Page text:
The metrics that matter - how you should be measuring the performance of your website
Every business with an online presence should be utilising their website to convert customers – from making an online purchase to submitting a form or picking up the phone.
Whatever the end goal of your website, metrics can help you to determine whether your site is reaching its potential, or needs some work to encourage conversions.
Metrics, simply put, are any measurements against your website such as traffic statistics or events that are happening on your site (for example the actions being completed). Metrics can tell you a lot of things about your visitors, but it is important to focus your attention on those that really matter for growing your online business.
All of the metrics discussed in this post are examples of data you can find on Google Analytics, Google’s free programme for analysing website performance.
The types of metrics to avoid are called “vanity” because they might look good, but they have little effect on your bottom line.
For example, you may have a large number of visits or individual page views to your site, but if those users are then bouncing straight off or not engaging in any way with the content available to them, then this metric is of no use.
Instead of focusing on the big numbers that have no effect on your bottom line, it’s important to determine the metrics that are of value in assessing if your website is performing as it should, or whether there is a barrier to conversion.
A few examples of this are:
Average time on site/page: This gives you an indication as to how engaged your users are with your website. If they are not engaging with the content, your average time on site is going to be pretty low.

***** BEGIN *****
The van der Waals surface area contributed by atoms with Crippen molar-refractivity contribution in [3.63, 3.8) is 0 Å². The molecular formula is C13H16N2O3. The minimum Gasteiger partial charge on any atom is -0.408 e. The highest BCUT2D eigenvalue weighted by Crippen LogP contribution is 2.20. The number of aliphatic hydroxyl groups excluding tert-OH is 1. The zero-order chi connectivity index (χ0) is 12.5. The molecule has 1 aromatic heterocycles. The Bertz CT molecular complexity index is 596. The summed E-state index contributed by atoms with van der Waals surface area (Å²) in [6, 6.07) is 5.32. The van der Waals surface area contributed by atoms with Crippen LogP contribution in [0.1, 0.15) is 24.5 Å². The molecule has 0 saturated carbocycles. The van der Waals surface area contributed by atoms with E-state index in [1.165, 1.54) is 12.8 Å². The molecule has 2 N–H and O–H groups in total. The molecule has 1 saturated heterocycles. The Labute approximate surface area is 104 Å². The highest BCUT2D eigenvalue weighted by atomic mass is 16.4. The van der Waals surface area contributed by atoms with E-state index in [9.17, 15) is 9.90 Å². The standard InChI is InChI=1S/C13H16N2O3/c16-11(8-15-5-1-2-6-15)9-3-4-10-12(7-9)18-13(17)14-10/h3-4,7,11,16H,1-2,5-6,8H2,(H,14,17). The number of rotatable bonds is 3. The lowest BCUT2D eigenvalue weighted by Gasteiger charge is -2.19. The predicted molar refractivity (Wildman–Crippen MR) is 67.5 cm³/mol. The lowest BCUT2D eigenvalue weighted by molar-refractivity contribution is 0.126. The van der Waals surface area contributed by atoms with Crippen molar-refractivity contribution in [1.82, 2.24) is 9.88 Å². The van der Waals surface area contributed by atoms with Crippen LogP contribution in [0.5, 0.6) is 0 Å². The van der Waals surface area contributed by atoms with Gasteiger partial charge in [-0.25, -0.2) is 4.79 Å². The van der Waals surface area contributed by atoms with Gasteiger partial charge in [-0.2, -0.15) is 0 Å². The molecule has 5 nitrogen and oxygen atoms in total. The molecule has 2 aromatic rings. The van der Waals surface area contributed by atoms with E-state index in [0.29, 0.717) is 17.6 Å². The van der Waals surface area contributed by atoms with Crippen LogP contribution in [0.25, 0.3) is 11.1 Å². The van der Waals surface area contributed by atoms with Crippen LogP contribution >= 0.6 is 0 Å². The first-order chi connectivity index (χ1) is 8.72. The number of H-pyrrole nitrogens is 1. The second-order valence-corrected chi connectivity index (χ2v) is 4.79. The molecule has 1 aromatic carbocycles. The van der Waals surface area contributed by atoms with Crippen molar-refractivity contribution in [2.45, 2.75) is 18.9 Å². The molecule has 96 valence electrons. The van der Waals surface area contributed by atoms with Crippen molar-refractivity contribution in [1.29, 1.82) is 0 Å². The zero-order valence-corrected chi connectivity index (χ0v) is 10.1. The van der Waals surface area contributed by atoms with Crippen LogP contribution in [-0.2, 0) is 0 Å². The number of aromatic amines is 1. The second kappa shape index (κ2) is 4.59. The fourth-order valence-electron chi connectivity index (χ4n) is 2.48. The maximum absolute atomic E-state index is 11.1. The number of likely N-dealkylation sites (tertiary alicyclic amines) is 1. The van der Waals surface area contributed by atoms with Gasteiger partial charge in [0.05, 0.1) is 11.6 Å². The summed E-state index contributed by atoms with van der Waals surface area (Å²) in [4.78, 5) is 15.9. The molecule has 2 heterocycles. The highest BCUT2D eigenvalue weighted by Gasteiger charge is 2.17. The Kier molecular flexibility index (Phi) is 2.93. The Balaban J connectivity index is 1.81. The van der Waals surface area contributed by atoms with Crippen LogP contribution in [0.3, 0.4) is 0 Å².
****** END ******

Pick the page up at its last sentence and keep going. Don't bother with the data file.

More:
This particular metric is great for looking at individual pages on your site – if a page has a fair amount of content but the average time on that page is low, then you can see that the content is not being read.
Pages per session: As above, this particular metric is great for gauging how engaged users are with your site. It gives you a good idea as to whether visitors are navigating multiple pages or are landing on one page and then leaving the site.
If your pages per session are quite low, this can be an indication that the user experience could be improved by linking to other relevant pages on the site.
Bounce rate: Although you can view the overall Bounce Rate of your site (% sessions where the user leaves the site after only visiting one page), Bounce Rate is even more useful on a granular level. By looking at the Bounce Rate of particular pages, you can take a closer look at the sort of content that is driving people away. This may be that their question isn’t being answered, so this content could be revamped to provide better value.
Goal completions: Within Google Analytics, you are able to set up Goals of key actions on your site. For example, if a user submits a form, you can set this up as a goal and track the conversion rate.
You are also able to track the pages where the goal was completed, as well as follow the user’s journey that led them to complete that Goal. You can even assign a monetary value to a Goal, allowing you to have a truer measure of ROI.
Want to find out more about how to measure the success of your website? Contact us today.